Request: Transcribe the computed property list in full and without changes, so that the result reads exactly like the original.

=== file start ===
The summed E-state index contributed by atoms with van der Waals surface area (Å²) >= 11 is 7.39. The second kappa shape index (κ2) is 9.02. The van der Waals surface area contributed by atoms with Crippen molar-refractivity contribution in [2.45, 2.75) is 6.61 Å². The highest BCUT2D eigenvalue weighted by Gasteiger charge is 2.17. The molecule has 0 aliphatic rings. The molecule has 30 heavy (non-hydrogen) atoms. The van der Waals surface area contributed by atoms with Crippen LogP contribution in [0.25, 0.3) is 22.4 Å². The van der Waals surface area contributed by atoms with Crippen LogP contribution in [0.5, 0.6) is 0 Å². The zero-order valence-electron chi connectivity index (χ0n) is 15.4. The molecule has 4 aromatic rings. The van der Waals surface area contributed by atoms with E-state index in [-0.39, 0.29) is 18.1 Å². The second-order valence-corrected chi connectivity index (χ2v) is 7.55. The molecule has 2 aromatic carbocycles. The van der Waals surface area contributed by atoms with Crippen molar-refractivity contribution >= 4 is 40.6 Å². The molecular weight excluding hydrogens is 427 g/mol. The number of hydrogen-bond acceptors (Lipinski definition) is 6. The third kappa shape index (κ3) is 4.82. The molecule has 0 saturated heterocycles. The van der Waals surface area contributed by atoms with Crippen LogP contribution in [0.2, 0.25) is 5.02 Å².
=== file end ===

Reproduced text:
The summed E-state index contributed by atoms with van der Waals surface area (Å²) >= 11 is 7.39. The second kappa shape index (κ2) is 9.02. The van der Waals surface area contributed by atoms with Crippen molar-refractivity contribution in [2.45, 2.75) is 6.61 Å². The highest BCUT2D eigenvalue weighted by Gasteiger charge is 2.17. The molecule has 0 aliphatic rings. The molecule has 30 heavy (non-hydrogen) atoms. The van der Waals surface area contributed by atoms with Crippen LogP contribution in [0.25, 0.3) is 22.4 Å². The van der Waals surface area contributed by atoms with Crippen LogP contribution in [0.5, 0.6) is 0 Å². The zero-order valence-electron chi connectivity index (χ0n) is 15.4. The molecule has 4 aromatic rings. The van der Waals surface area contributed by atoms with E-state index in [-0.39, 0.29) is 18.1 Å². The second-order valence-corrected chi connectivity index (χ2v) is 7.55. The molecule has 2 aromatic carbocycles. The van der Waals surface area contributed by atoms with Crippen molar-refractivity contribution >= 4 is 40.6 Å². The molecular weight excluding hydrogens is 427 g/mol. The number of hydrogen-bond acceptors (Lipinski definition) is 6. The third kappa shape index (κ3) is 4.82. The molecule has 0 saturated heterocycles. The van der Waals surface area contributed by atoms with Crippen LogP contribution in [0.2, 0.25) is 5.02 Å².